Thanks in large part to the endowment established with her gift, the Kroc Institute has grown to include a faculty of about two dozen Kroc Institute scholar-teachers, thriving academic programs at the undergraduate, master's and Ph.D. levels (including full funding for more than 400 master's students and more recently for students in the Ph.D. program in peace studies), and significant leadership in peace on the world stage.
Mrs. Kroc became acquainted with Notre Dame in the mid-1980s at an event in San Diego, California, during which the Rev. Theodore M. Hesburgh, C.S.C., then the University’s president, spoke out about the escalating nuclear arms race. In 1986, she made a $6 million gift to establish an institute at Notre Dame dedicated to peace.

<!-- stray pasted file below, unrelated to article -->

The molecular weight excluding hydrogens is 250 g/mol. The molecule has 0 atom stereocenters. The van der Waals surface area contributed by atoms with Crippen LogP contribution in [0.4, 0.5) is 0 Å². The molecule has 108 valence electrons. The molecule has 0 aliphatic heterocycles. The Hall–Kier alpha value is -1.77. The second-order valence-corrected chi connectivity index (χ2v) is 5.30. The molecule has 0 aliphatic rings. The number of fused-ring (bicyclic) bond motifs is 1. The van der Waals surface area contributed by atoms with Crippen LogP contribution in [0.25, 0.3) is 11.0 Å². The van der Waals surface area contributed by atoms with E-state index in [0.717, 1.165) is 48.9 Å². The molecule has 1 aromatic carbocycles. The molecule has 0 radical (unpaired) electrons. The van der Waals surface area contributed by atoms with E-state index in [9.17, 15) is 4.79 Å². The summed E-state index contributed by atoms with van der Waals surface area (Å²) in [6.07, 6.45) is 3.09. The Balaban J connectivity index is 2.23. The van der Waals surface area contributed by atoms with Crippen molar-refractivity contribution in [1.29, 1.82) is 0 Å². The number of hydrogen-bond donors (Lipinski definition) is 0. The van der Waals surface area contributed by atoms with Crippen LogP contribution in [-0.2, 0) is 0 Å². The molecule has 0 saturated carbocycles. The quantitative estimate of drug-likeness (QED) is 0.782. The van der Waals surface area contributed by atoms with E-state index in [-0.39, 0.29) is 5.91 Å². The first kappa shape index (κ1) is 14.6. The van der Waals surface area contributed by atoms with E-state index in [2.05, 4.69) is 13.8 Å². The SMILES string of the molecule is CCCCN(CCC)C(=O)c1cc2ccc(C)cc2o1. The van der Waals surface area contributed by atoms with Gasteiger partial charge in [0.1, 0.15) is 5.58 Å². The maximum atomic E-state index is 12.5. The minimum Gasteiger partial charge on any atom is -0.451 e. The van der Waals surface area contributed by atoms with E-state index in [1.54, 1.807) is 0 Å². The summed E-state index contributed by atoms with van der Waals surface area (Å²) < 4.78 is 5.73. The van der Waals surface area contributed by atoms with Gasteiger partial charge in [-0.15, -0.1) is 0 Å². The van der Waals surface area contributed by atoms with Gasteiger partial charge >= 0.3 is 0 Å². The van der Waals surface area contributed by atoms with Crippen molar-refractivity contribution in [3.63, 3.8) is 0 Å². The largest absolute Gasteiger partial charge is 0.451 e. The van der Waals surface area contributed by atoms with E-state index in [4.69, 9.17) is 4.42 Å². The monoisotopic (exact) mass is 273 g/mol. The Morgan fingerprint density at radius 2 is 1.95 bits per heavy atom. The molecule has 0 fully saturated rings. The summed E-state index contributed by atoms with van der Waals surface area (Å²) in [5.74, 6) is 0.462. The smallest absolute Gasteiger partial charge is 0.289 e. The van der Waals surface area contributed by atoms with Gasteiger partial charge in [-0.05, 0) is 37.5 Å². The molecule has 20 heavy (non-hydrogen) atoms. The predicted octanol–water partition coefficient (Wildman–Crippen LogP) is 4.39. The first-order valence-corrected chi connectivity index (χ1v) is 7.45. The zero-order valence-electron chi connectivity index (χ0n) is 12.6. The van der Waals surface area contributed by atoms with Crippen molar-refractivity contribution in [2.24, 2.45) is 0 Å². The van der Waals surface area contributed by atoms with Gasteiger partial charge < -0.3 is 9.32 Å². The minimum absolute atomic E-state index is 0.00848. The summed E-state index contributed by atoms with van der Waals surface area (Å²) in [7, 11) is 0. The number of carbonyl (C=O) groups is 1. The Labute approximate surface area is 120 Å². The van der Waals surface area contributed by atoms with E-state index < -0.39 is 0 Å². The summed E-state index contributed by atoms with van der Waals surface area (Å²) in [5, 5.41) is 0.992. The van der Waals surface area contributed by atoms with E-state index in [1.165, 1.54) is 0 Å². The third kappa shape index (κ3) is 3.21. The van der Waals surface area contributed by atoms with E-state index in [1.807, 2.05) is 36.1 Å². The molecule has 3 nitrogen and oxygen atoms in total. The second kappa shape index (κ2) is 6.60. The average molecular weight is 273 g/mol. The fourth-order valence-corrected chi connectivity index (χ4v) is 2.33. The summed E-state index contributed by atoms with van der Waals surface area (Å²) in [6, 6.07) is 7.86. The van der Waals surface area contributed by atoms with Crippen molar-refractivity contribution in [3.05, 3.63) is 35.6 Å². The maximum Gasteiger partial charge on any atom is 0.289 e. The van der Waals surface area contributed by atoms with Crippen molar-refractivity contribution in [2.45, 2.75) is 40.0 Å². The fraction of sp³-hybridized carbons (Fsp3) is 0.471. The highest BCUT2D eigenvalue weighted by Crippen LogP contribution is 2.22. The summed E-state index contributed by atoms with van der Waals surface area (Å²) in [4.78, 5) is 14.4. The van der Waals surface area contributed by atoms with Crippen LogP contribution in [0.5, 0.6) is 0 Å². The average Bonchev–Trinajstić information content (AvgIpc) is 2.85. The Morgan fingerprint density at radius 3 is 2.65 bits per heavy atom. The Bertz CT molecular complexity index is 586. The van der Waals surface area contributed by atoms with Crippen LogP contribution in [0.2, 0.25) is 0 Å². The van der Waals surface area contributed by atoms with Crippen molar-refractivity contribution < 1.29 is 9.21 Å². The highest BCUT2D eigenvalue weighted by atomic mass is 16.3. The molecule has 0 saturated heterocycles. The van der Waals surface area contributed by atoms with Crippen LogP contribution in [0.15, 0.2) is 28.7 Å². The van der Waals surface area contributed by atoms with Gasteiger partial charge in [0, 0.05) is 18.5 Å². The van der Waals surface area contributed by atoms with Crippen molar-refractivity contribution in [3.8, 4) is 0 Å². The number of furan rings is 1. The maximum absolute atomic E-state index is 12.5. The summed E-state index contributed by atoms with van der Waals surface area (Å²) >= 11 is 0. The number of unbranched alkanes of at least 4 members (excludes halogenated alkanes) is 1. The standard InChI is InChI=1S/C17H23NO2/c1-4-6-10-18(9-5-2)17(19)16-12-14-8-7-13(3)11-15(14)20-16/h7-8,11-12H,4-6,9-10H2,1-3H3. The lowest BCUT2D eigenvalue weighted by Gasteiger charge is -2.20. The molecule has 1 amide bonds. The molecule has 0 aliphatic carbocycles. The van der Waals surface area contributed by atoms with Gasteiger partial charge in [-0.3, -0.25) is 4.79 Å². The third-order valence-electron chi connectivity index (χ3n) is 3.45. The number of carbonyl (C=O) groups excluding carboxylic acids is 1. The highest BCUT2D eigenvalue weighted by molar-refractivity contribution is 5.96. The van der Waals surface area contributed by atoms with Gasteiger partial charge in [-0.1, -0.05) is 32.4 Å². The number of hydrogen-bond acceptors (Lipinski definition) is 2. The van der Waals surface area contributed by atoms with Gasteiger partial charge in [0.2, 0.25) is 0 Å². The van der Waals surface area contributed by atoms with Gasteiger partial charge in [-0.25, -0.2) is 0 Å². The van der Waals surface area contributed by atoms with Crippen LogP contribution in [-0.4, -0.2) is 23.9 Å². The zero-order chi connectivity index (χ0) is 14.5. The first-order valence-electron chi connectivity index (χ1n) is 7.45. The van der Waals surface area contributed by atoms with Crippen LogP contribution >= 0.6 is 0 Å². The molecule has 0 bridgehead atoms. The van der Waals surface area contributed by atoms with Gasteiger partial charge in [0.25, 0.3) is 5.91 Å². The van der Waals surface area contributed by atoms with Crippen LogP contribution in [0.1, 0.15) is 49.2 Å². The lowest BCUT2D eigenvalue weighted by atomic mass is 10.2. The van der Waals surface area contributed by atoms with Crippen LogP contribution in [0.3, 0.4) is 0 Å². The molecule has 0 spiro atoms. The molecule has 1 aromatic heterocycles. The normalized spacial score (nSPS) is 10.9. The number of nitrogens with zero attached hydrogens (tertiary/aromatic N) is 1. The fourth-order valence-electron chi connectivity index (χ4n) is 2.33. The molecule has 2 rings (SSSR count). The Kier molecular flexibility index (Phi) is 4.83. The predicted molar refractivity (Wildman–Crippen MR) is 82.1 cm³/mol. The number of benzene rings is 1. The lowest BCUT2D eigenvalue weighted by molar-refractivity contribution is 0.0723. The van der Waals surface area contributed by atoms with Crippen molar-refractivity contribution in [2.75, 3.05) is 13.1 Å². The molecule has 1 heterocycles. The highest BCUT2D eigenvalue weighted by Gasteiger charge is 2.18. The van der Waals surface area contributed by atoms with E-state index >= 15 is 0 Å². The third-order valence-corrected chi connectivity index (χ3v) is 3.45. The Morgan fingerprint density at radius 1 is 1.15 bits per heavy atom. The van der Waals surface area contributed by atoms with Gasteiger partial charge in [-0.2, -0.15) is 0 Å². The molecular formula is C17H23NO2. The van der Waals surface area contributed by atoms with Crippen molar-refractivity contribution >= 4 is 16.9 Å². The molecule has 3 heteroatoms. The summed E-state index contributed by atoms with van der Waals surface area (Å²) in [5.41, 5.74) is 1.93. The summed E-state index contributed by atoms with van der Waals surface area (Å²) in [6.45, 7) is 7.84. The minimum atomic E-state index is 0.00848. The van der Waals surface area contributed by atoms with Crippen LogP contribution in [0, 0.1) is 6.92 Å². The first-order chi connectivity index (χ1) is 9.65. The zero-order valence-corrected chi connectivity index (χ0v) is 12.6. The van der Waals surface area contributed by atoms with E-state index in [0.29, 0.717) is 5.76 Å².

Mrs. Kroc made an additional $6 million gift two years later to build the Hesburgh Center for International Studies, which houses the Kroc Institute. On the occasion of Father Hesburgh’s 86th birthday, Mrs. Kroc made a $5 million gift to create a fund to provide scholarships for Kroc master's students.
In 2003, a $50 million bequest from Mrs. Kroc – the single largest gift in the history of Notre Dame – was directed to the Kroc Institute.